Unscientific Claims from Dr. Mercola Regarding Sucralose, DDT and Obesity Are out of Sync with More than 100 Scientific Studies
In an article recently posted on his website, Dr. Joseph Mercola has made baseless allegations that the low-calorie sweetener sucralose causes obesity and is as dangerous as DDT. The Calorie Control Council notes that an overwhelming body of science supports the fact that sucralose has an excellent safety profile and has been conclusively tested in more than 100 studies over a period of 20 years. The scientific evidence has found no link between obesity and sucralose. Mercola’s comparison of the structure of sucralose to DDT (dichlorodiphenyltrichloroethane) is without scientific merit. Sucralose is made from sugar by a process that substitutes three chlorine atoms for three of the hydroxyl (-OH) groups on the sugar molecule. As such, it is a substituted carbohydrate. DDT is an organochlorines molecule.
Mercola’s opinions are not in agreement with the overwhelming consensus of the scientific community in a wide variety of areas. For example, in March 2011, Mercola received a letter from the U.S. Food & Drug Administration (FDA) requesting that he immediately cease making unauthorized claims about breast cancer screening techniques that are not recognized as appropriate by the medical community. (To view the warning letter, click here
Mercola is equally off-base and out of touch regarding sucralose. The safety of sucralose is documented by one of the most extensive and thorough safety testing programs ever conducted on a new food additive.
Unfortunately, some individuals and organizations like Mercola’s have taken results from some of the safety studies out of context, to try to raise doubts about the safety of sucralose (e.g. highlighting the results of a study that was not designed to assess a particular health parameter, while ignoring the results of other studies that were). Such out-of-context criticism could be made of the focus of any scientific study. It is bad science, scare-mongering and plain wrong.
In his article, he claims that sucralose destroys gut flora in the human stomach. However, the study he cites, by Abou-Donia et al., has many flaws in its methodology, including a lack of proper control groups. The control group consumed plain water, which does not provide an applicable means of metabolic comparison. The control group’s diet contained no sucralose or carbohydrate (e.g., maltodextrin) and therefore does not serve as a useful means of comparison. A statement by the Calorie Control Council on the flaws behind the Abou-Donia et al study can be found here
Mercola goes on to claim that sucralose causes obesity and was never proven to be safe for human consumption. The fact is that although sucralose is made from sugar, the body does not recognize it as sugar or a carbohydrate. It is not metabolized by the body for energy, so it is calorie-free. The vast majority of ingested sucralose is not absorbed and simply passes through the digestive system. The small amount of sucralose that is absorbed is rapidly eliminated in urine as sucralose. Sucralose is highly water soluble. Because of this, sucralose does not accumulate in the body. DDT is nearly insoluble in water, but highly soluble in organic solvents, oils and fat. This ability for DDT to dissolve into fat allows it to accumulate in the body, and is one mechanism for its toxicity. Sucralose has been shown to not cause cancer. DDT is suspected to cause cancer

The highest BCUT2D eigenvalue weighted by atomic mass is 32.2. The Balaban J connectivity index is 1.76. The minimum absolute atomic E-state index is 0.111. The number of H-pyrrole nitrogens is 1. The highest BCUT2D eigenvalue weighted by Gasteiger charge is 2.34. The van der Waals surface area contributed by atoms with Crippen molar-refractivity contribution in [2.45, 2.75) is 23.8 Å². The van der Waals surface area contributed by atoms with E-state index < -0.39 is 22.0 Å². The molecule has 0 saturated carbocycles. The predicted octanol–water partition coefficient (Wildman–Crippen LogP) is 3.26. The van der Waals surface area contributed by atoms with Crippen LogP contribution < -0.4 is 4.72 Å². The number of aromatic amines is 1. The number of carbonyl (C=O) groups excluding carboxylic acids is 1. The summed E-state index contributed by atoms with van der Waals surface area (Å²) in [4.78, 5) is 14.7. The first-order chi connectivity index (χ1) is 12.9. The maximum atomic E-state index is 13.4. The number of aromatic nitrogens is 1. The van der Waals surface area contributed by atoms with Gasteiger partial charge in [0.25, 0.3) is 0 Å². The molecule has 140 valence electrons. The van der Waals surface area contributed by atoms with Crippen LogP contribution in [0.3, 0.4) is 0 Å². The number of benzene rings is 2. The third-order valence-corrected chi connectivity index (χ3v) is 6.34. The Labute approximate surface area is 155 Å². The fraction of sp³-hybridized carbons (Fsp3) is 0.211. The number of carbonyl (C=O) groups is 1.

. The National Toxicology Program (NTP) classifies DDT as “reasonably anticipated to be a carcinogen,” the International Agency for Research on Cancer
classifies it as a “possible” human carcinogen, and the EPA classifies DDT as a class B2 “probable” carcinogen.
Leading medical, scientific and regulatory authorities around the world have considered the safety of sucralose – including the FDA, the European Food Safety Authority (EFSA), Health Canada, Food Standards Australia/New Zealand, Japanese Food Sanitation Council and the Joint (Food and Agriculture Organization/World Health Organization) Expert Committee on Food Additives (JECFA). All have found sucralose to be safe for use as a food ingredient by the general population, including children and women who are pregnant or breast-feeding. It is also suitable for people with diabetes, because it does not affect blood glucose or insulin levels. In fact, studies clearly indicate that sucralose does not cause tooth decay, cancer, genetic changes or birth defects – and has no effect on carbohydrate metabolism, short- or long-term blood glucose control or insulin secretion or human reproduction.
As a food ingredient, sucralose has been used to create whole new categories of food and beverage products, such as reduced-calorie cookies, cakes, ice cream toppings and fruit and pie fillings, and is sold as a tabletop sweetener under the brand name SPLENDA® in two forms – granular and packets. It also has been used to expand markets for existing low-calorie products, such as jams and jellies, chewing gum, and carbonated soft drinks. The availability of sucralose will continue to expand the market to provide products with improved taste, increased stability, lower manufacturing costs, and, ultimately, more choices for consumers. More information about sucralose is available via the Internet at www.sucralose.org.